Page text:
RBS Mortgage Strategist Gimpel Said to Leave for New Firm

Scott Gimpel, a Royal Bank of Scotland Group Plc strategist known for highlighting the details of individual mortgages after the U.S. housing bust, is leaving the bank after more than two decades as it shrinks in capital markets, two people with knowledge of the move said.

Gimpel, the firm’s head of strategy for mortgage bonds without government backing, is joining with RBS trader Daniel O’Connor to start a data advisory and analytics firm, said the people, who asked not to be named without authorization to speak publicly.

Sarah Lukashok, an RBS spokeswoman in Stamford, Connecticut, didn’t immediately return a telephone message seeking comment on the departures. Gimpel and O’Connor said they couldn’t comment when reached by telephone.

The strategist and trader are the latest in a series of employees fleeing RBS as Britain’s largest state-owned lender scales back its securities arm, with plans to cut hundreds of U.S. jobs including mortgage-bond positions. Richard Tang, its head of North America sales, is leaving for hedge fund Element Capital Management LLC, two people with knowledge of the move said last month.

Scouring Records

Gimpel often used public records and other information to zoom in on the individual mortgages underlying securities, publishing his findings in notes to clients. Other Wall Street analysts focus their research on a broad analysis of bonds or the market. In February, for example, he outlined how a homeowner with a California property valued at $5.6 million in 2005 got almost $3 million of principal forgiven in a loan modification to cut the debt to $839,008.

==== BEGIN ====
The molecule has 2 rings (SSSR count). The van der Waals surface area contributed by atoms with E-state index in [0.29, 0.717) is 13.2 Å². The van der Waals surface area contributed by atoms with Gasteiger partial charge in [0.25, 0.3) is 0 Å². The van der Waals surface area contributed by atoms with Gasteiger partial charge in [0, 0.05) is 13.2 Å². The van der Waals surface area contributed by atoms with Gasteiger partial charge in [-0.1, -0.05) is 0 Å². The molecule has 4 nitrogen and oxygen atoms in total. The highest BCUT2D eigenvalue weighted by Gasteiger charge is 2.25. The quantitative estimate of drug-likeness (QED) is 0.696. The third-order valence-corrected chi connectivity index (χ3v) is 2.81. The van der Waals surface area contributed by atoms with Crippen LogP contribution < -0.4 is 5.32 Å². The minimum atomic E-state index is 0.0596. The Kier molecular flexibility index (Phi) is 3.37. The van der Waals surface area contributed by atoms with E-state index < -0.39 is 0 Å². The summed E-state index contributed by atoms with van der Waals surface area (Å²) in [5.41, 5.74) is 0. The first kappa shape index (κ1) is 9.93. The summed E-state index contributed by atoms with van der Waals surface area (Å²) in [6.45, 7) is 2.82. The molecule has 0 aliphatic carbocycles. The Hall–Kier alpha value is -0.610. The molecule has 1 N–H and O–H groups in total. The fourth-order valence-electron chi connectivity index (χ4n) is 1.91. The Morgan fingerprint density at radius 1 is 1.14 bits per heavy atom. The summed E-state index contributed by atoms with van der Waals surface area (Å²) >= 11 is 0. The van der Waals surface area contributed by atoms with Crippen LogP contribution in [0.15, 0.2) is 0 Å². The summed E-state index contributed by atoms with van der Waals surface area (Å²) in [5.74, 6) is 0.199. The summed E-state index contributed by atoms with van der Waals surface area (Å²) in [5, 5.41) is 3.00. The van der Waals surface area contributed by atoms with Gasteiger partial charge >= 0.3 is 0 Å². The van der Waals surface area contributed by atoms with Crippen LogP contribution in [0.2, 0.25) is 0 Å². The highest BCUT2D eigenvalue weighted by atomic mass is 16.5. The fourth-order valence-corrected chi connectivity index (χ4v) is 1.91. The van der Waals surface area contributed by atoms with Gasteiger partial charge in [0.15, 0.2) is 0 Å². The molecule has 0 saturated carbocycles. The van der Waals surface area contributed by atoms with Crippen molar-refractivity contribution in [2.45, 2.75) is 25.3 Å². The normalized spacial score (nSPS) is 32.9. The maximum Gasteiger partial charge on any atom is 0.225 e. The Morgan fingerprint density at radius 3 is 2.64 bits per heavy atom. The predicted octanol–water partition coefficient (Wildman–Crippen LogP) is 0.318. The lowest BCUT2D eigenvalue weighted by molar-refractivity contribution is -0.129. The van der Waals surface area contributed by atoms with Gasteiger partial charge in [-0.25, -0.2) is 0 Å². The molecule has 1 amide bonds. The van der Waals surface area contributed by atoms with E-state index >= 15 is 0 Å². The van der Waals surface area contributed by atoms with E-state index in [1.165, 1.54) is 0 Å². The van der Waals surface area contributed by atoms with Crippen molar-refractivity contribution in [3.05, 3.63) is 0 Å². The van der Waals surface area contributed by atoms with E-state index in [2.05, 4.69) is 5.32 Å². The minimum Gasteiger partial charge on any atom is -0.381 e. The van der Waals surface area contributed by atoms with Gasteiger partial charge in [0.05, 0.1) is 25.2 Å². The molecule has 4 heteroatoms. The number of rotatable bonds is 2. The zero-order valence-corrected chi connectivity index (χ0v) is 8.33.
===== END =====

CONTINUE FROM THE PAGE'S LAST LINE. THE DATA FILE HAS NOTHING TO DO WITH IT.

He described the mortgage as “morbidly delinquent” after the borrower made just two of the new monthly payments, which were lowered by 76 percent. The reworking of the debt appeared to contradict a prohibition against the loan’s servicer cutting balances below current property values, according to the report.

“We just can’t believe that decline unless there was some monkey business going on and therefore this loan should have been repurchased,” wrote Gimpel, who joined RBS predecessor Greenwich Capital in 1991, regulatory records show.

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